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Three predictions for the future of IIoT

It seems like everyone these days is talking about the internet of things and how connected devices and wearables have and will continue to impact our lives. From wrist watches to smart appliances, we can already see this trend come to fruition.

However, it is in the industrial internet of things where the real societal impacts will manifest in the years ahead. As a confluence of factors make IIoT more available, affordable and realistic, the way factories and facilities work will inevitably change. As a technology innovator in the space and with skin in the IoT-game, here are a few ways I predict IIoT playing out in the months ahead:

1. The year of ‘smart’ decisions

As mentioned, we are at a turning point in terms of affordability and availability of IIoT. This will be a continuous driving factor. Where companies previously may have excluded IIoT technologies from their toolset because connectivity wasn’t up to par or the components were too expensive, the months ahead will witness a surge in facilities making the move to the cloud as prices drop and capabilities increase. More devices will be set up for edge processing, with revised IT policies to allow for fog computing and new SaaS offerings to bring about quick and accurate data-driven decisions.

In many facilities today, there remains a gap between operational efficiencies and decisions at the top. This gap will begin to narrow as machine-to-machine communication via sensors provides the bridge between legacy equipment and modern methods of data analysis and interaction. This is where we will see the biggest change as real-time and historical machine data will become the basis for decisions, rather than simply past experience or gut instinct.

2. Cloud adoption by factories and facilities will become imperative

Along these same lines, the thinking around on-premises versus in-the-cloud data processing will need to change. No longer can facilities sit idly by, slowly developing their policies around cloud adoption as the world passes them by. Packaged software and on-premises systems, as opposed to cloud-based SaaS, will become increasingly obsolete as the scale of data grows beyond their on-premises capabilities.

Instead, the future lies in a mix of cloud and fog computing, where some computing happens at the edge on devices in the field and some occurs in the cloud. Initial data will be processed in the field, anomalies and change data will be sent to the cloud for analysis, and on-site systems will provide continuous insight on system health to highlight potential areas for improvement.

3. Risk awareness and security will evolve alongside connected industry

By virtue of simply being a new technology, IIoT presents a new attack surface, but it’s not that IIoT is inherently riskier. Instead, the problem exists in the fact that IIoT presents an entirely different type of risk that requires a new way of thinking and awareness to address.

Last year, witnessed a raise in creative cyberattacks and our best protection for the future is to join forces to stop cybercrimes. With cloud computing, you get the best line of defense as your application is always up to date. Cybersecurity experts that are constantly searching for vulnerabilities, and fixing them instantly is a part of the best practices used by third-party cloud applications.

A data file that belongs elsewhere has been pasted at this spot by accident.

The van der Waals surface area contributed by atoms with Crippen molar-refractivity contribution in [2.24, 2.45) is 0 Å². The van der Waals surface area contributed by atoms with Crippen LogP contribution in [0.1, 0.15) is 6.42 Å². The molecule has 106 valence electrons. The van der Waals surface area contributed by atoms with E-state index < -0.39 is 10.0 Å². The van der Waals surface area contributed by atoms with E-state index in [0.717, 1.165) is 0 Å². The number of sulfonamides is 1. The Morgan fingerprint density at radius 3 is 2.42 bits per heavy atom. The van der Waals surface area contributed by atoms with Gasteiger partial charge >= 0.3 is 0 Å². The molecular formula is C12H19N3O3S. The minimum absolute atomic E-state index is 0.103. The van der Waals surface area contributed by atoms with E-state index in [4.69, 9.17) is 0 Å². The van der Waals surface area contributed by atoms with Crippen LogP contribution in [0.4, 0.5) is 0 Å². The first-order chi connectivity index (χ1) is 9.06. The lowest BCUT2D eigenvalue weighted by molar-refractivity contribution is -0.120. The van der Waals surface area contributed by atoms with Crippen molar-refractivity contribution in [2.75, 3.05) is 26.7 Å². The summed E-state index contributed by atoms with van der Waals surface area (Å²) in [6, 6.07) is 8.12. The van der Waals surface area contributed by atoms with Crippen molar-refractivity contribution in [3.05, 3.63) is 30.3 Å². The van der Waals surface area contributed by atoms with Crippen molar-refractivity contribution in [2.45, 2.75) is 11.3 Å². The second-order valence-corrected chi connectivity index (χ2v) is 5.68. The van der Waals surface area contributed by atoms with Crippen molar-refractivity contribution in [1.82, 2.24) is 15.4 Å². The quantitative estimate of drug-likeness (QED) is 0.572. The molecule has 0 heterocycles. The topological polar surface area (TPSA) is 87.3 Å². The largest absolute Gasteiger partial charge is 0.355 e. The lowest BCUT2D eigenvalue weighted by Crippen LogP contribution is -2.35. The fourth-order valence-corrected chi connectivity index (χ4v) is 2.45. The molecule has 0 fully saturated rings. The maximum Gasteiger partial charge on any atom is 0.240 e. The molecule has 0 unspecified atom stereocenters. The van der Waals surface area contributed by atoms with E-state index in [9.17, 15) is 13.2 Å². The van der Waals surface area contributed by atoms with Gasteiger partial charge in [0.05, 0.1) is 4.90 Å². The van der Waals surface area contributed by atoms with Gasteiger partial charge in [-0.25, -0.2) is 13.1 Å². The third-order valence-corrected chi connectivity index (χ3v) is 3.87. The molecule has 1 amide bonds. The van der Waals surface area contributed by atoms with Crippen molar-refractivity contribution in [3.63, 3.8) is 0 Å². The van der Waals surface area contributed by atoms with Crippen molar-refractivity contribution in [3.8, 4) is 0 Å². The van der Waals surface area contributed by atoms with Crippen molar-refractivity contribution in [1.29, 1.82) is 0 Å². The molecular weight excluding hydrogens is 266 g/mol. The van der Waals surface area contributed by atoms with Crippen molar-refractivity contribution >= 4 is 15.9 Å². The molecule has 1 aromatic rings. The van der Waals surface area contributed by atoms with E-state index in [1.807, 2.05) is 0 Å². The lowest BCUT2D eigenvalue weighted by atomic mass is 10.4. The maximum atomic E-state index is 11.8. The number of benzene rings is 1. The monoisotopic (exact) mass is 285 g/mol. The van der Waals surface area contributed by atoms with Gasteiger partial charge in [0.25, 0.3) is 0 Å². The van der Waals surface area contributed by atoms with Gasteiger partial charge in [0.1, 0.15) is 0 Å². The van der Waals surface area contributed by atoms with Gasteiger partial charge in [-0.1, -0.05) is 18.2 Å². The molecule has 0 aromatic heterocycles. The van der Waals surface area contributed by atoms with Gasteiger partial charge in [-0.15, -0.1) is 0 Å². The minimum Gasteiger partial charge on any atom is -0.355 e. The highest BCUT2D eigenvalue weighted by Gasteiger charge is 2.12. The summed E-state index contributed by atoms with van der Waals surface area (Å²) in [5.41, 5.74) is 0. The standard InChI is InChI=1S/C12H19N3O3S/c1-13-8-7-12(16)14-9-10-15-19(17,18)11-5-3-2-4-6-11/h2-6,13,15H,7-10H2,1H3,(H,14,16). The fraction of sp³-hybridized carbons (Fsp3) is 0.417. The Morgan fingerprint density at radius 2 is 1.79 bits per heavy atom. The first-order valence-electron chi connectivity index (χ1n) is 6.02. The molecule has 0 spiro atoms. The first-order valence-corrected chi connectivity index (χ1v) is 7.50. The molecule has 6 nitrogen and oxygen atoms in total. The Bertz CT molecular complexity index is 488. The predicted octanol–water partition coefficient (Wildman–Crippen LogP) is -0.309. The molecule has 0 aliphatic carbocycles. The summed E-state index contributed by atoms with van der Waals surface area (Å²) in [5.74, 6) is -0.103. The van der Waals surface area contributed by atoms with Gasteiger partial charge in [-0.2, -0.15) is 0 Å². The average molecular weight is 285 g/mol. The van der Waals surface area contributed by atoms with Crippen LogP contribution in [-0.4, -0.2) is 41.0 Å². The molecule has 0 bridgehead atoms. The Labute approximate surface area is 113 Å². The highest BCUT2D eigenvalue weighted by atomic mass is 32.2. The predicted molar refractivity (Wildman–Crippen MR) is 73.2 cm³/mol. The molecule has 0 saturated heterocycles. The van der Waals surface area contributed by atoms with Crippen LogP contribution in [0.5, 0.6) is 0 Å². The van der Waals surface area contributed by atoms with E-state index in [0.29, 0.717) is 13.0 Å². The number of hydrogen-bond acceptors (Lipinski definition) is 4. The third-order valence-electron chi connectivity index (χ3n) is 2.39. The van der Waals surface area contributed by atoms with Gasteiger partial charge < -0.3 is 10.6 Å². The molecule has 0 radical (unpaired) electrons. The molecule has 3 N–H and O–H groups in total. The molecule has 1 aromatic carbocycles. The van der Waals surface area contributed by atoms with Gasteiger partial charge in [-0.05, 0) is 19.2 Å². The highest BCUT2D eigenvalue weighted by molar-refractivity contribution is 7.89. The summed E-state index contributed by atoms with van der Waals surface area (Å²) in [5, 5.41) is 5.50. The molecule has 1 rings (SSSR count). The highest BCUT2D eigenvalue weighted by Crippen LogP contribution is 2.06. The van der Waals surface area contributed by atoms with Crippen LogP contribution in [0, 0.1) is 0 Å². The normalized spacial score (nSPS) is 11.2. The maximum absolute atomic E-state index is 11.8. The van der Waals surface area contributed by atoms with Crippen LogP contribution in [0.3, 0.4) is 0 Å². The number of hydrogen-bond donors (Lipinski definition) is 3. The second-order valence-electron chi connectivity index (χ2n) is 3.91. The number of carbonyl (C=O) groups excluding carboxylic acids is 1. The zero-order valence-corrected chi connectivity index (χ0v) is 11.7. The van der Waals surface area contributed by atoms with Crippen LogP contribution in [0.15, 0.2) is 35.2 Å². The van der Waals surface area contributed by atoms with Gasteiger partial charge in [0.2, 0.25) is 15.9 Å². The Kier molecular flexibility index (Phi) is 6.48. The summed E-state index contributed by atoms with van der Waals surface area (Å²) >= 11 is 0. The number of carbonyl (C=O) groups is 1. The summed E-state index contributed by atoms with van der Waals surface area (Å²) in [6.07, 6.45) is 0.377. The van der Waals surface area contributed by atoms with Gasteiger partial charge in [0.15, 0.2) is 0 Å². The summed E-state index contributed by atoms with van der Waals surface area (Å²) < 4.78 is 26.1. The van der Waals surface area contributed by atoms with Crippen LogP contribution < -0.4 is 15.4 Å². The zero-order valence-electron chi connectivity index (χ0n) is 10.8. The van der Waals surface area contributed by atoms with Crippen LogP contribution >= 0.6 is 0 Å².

Both sides — the developers of these new IIoT technologies and those facilities putting them to use — will need to change their thinking to examine security protocols around sensor-to-sensor communication, sensor-to-gateway communication, and system updates and maintenance. Regardless of where data is stored, it will need to be treated in a secure and private manner.

Shifting gears: Getting smarter

The distinction between flashy buzzwords and discussions around making a real change in the market is in truly understanding the details. Talking Industry 4.0 is important, but what does it really mean to move your mechanical data to the cloud? Industrial IoT is nice to talk about, but what are the actual security implications? We did a lot of talking in the previous months, but now we are primed to implement these changes to make good on the promise of the connected industry.

At the end of the day, nobody knows a facility better than the people who spend hours every day working to ensure the health of their own machines. The main challenge will be to navigate this fast-moving technology landscape to choose the vendors that are right for your equipment. This year will be one of uncovering new ground, a necessary milestone in ushering factories and facilities into the smart future.

All IoT Agenda network contributors are responsible for the content and accuracy of their posts. Opinions are of the writers and do not necessarily convey the thoughts of IoT Agenda.

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Having built one and a half consumer facing IoT platforms, I don't see how the IIoT architectures that I've seen can survive. A significant difference between IIoT and CIoT is that the former is observed - they typical model is an improvement over existing plant and production monitoring and control, which has a support staff; and the latter is unobserved - it is important to know the state of all sensors and actuators at all times to understand what decisions/actions are currently invalid. A sort of Garbage in, Garbage out redux.

As CIoT builds scale - and they are generally much larger than IIoT systems, the management economies arising from solving the 'unobserved' aspect will make CIoT much more cost effective than IIoT.
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